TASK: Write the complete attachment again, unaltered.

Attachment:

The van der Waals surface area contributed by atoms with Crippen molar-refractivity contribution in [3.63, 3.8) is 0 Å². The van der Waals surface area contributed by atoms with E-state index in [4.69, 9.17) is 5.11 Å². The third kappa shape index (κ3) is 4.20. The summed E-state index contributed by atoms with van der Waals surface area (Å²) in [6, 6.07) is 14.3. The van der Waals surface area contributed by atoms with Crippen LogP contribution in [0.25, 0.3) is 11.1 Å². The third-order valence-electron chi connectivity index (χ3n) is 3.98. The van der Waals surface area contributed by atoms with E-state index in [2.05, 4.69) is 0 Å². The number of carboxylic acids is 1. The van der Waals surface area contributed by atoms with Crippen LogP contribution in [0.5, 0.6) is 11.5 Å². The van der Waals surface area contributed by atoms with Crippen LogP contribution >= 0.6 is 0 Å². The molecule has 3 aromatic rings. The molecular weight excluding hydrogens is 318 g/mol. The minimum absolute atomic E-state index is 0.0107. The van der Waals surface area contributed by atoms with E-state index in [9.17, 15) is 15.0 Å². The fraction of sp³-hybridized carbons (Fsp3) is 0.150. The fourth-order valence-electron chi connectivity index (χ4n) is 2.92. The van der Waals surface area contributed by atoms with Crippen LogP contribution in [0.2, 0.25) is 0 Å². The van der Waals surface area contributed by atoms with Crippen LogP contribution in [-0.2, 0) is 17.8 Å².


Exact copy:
The van der Waals surface area contributed by atoms with Crippen molar-refractivity contribution in [3.63, 3.8) is 0 Å². The van der Waals surface area contributed by atoms with E-state index in [4.69, 9.17) is 5.11 Å². The third kappa shape index (κ3) is 4.20. The summed E-state index contributed by atoms with van der Waals surface area (Å²) in [6, 6.07) is 14.3. The van der Waals surface area contributed by atoms with Crippen LogP contribution in [0.25, 0.3) is 11.1 Å². The third-order valence-electron chi connectivity index (χ3n) is 3.98. The van der Waals surface area contributed by atoms with E-state index in [2.05, 4.69) is 0 Å². The number of carboxylic acids is 1. The van der Waals surface area contributed by atoms with Crippen LogP contribution in [0.5, 0.6) is 11.5 Å². The van der Waals surface area contributed by atoms with Crippen LogP contribution >= 0.6 is 0 Å². The molecule has 3 aromatic rings. The molecular weight excluding hydrogens is 318 g/mol. The minimum absolute atomic E-state index is 0.0107. The van der Waals surface area contributed by atoms with E-state index in [9.17, 15) is 15.0 Å². The fraction of sp³-hybridized carbons (Fsp3) is 0.150. The fourth-order valence-electron chi connectivity index (χ4n) is 2.92. The van der Waals surface area contributed by atoms with Crippen LogP contribution in [0.2, 0.25) is 0 Å². The van der Waals surface area contributed by atoms with Crippen LogP contribution in [-0.2, 0) is 17.8 Å².